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Winning the 21st century war for talent

Original idea by Pam Carroll

Most hoteliers, regardless of geography, cite finding good staff as one of the top challenges in running their business. Gyan Nagpal, CEO and Principal of PeopleLENS Global Associates, author of the book Talent Economics, talked about the issue at his address at the Hotel Operations Summit India in Delhi this week.

Meta talent trends in global employment

The world is shrinking through greater access to travel and technology. Yet while companies may have global brands, global technology and global capital, they face a systemic paradox in that there is not a global talent pool.

Nagpal pointed to statistics showing that of 3.4 billion people actively employed in the global workforce, only 211 million work in a country they were not born in. Disallowing those classified as refugees, that leaves less than six percent in what could be considered a truly global talent pool. That means that 94% of the workforce is anchored by local languages, customs and culture.

Another meta trend is that staffing tool kits will no longer be built around full time employees. Hotels will no longer staff based on 2.5-3 associates per luxury room, nor will we hire graduates that will stay in our employ for 30 years. There is a shift away from employment models developed in last century’s industrial age, to one focused on aggregate capabilities and an open talent economy.

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The final meta trend presented by Nagpal dealt with the erosion of employment loyalty on both sides of the equation. PWC’s global survey of CEOs reflected that 77 percent of respondents believed that the way businesses currently manage talent isn’t working – in fact it was one of their top three business problems.

What to do?

With the ever-growing war for talent, businesses will need to find unique solutions and think differently to the models what we’ve grown up with. Innovative solutions to new challenges seldom come from familiar places.

One clue, Nagpal suggests, is to take a lesson from history. The arts renaissance flourished in the Italy in the 13th and 14th centuries, largely due to the patronage of three generations of the Medici family. They brought together great artists and gave them unlimited support and political cover. By bringing artists from different disciplines together, there was great collaboration and cross pollination in art, sculpture and architecture. By bringing different disciplines together, they broke boundaries in all disciplines.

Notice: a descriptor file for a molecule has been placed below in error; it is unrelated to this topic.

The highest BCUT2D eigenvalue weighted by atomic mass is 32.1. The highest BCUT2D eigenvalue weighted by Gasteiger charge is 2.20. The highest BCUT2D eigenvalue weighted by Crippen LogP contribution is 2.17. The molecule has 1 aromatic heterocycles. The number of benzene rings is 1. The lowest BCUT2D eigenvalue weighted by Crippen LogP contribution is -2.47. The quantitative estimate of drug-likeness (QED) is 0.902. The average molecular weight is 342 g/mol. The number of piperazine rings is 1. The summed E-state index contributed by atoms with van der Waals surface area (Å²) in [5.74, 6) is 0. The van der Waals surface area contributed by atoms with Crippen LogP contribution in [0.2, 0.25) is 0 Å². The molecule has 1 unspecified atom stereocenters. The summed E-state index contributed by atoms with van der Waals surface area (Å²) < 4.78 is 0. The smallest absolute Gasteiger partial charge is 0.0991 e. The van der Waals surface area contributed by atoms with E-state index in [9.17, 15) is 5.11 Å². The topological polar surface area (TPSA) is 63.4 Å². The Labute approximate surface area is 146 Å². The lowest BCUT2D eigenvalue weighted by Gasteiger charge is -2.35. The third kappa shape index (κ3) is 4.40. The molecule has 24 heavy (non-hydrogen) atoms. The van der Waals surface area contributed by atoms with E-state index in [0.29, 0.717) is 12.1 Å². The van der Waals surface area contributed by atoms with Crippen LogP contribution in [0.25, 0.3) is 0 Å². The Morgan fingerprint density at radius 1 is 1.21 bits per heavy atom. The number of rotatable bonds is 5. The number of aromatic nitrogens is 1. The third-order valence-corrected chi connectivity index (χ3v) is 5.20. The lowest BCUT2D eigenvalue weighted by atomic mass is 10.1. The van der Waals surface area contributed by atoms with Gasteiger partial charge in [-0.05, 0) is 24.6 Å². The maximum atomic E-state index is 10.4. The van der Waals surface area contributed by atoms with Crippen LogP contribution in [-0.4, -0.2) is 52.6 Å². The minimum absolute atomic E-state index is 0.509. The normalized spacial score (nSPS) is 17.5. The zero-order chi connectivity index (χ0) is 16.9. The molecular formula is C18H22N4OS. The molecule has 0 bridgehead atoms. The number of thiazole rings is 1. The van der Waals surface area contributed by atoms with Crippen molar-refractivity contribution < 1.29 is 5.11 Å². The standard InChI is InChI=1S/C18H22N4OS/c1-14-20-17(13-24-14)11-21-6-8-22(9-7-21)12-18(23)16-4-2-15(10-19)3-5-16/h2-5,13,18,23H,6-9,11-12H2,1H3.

Micro and macro talent ecosystems

Today scarcest resource is good people and to start creating breakthroughs to hire them, you have to understand the talent ecosystem.

To illustrate macro talent economics, Nagpal put up a graph that plotted countries’ projected GDP growth rates against their talent dependence ratio (net workers entering and exiting the workforce). All nations but two (Mexico and Pakistan) showed workforces shrinking relative to their growth demands, even when growth through technology and increased productivity is taken into account. The U.S. workforce will shrink by two percent, and the Russian workforce, which is now suffering from low birth rates there in the 1990s, will shrink by as much as 10 percent in this decade. The findings show that, all things being equal, the talent bloodbath is set to get worse.

On a micro economic front, Nagpal pointed out that we are in an age of assertive talent, with 2014 studies showing low levels of engagement, particularly from those aged under 40. Among this group, management and leadership matter more than any other factor, including compensation. Furthermore, while having both effective managers and business leaders is the ideal scenario, these assertive employees were found to be less hinged to their direct managers. The want their managers to be fair, transparent and predictable, but they are willing to put up with ineffective managers if the company overall is driven by a strong leader.

Now more than ever, top management and leadership matter – it’s where to spend development resources. In fact, the need to get great leadership should, if necessary, be prioritsed over individual employee training.

How to put new models into practice?

Businesses are losing faith in current best practice tools, many of which are over complicated, and there are no silver bullet solutions. Nagpal advocates that the talent conversation should no longer rest with the HR department. Business units need to take it back.

By embedding the execution of talent recruitment back to individual business units and departments, they can reinvent staffing solutions that are based on their own individual variables. And they can do this in ways that are simple, highly adaptable and commercially viable.

This transfer of responsibility should also be an innovation engine, though department heads need to be business savvy. This can be an opportunity to consider a wider range of talent resources, including contractors, consultants, outsourcers, interns and those seeking part-time and job sharing options.



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